But according to the study, employers shouldn’t make decisions, such as to promote or lay off software developers based on productivity during the pandemic.
“Many developers began working from home, often at short notice and under difficult and stressful conditions, as COVID-19 swept across the world,” says Dr Sebastian Baltes, from the University of Adelaide’s School of Computer Science, who led the study together with Associate Professor Paul Ralph from Dalhousie University in Canada.
“We received 2225 responses to our survey from software professionals working in 53 countries who have been affected by the sudden and unforeseen change in work practices.
“Participants assessed their wellbeing and productivity before and while working from home.”
The study found that:
- Developers’ wellbeing and productivity are suﬀering,
- Productivity and wellbeing are closely related,
- Disaster preparedness, fear related to the pandemic and home oﬃce ergonomics all aﬀect wellbeing or productivity,
- Women, parents and people with disabilities may be disproportionately aﬀected, and
- Results varied by country: developers in the US worry more about losing their job than those in Germany where there is a robust social safety net.
The team of researchers from around the world, including Associate Professor Burak Turhan and Associate Professor Rashina Hoda from Monash University’s Faculty of Information Technology, made the survey available in 12 languages, distributed it globally, and examined the data collected between 27 March and 14 April 2020.
“As one of the largest surveys of software professionals and, to the best of our knowledge, the only one that specifically looks at COVID-19, we hope that these survey results serve as an opportunity for organisations to place an importance on the wellbeing and productivity of their team,” said Associate Professor Burak Turhan.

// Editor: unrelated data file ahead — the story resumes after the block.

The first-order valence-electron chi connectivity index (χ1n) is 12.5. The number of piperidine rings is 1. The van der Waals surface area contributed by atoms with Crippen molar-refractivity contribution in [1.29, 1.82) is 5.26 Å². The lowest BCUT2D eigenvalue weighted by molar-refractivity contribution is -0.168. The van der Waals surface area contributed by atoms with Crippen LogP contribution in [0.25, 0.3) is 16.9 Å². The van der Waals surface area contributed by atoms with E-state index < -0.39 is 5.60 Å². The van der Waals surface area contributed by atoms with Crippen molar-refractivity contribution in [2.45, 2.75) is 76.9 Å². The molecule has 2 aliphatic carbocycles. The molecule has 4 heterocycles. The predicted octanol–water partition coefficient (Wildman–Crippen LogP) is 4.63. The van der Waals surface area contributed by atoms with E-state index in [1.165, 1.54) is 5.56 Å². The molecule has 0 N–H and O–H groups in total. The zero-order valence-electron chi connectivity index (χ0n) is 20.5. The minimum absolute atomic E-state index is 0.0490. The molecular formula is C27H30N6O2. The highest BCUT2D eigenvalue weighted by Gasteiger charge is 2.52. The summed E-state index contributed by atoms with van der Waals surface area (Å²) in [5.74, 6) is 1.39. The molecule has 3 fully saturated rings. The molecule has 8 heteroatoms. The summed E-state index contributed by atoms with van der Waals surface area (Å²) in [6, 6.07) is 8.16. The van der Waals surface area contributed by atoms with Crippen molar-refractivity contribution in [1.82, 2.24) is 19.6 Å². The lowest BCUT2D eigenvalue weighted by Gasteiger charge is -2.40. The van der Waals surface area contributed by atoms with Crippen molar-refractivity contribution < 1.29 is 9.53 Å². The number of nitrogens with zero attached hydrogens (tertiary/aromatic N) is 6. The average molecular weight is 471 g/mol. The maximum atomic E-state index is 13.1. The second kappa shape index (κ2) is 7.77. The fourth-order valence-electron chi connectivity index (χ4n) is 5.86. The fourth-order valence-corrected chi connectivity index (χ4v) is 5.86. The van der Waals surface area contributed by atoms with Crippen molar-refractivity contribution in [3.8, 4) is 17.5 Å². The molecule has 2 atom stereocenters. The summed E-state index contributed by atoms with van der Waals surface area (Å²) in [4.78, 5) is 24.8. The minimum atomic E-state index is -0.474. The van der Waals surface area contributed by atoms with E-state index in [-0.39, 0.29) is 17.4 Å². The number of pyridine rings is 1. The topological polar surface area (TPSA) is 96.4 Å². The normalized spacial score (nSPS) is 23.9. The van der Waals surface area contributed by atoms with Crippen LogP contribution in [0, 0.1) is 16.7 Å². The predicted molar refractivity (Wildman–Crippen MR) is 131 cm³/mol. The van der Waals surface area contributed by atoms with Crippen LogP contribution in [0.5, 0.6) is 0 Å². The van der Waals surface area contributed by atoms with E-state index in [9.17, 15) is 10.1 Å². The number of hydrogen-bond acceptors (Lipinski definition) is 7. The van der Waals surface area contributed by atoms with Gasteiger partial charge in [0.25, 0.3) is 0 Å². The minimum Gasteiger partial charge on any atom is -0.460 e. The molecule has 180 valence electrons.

In a statement issued on Wednesday, the University of Adelaide says software developers are employed directly in many industries as well as through agencies, and in 2018 it was estimated that there were 23.9 million software developers in the world.
And in Australia there were 121,300 workers employed as software engineers or related functions, of which 14.6% were female, and the contribution of digital technologies to the Australian economy is expected to reach $139 billion this year, corresponding to 7% of Australia's GDP.
“Prior to this survey little was known about working from home during major crises,” says Dr Baltes.
“To improve employee productivity, software companies should focus on maximizing employee wellbeing and improving the ergonomics of employees' home offices. Women, parents and disabled persons may require additional support.”
The researchers say they are urging organisations to step in and support software professionals.
“Employers who expect productivity levels to remain at pre-pandemic levels are being unrealistic. Pressuring them to maintain productivity will only make matters worse,” says Dr Baltes.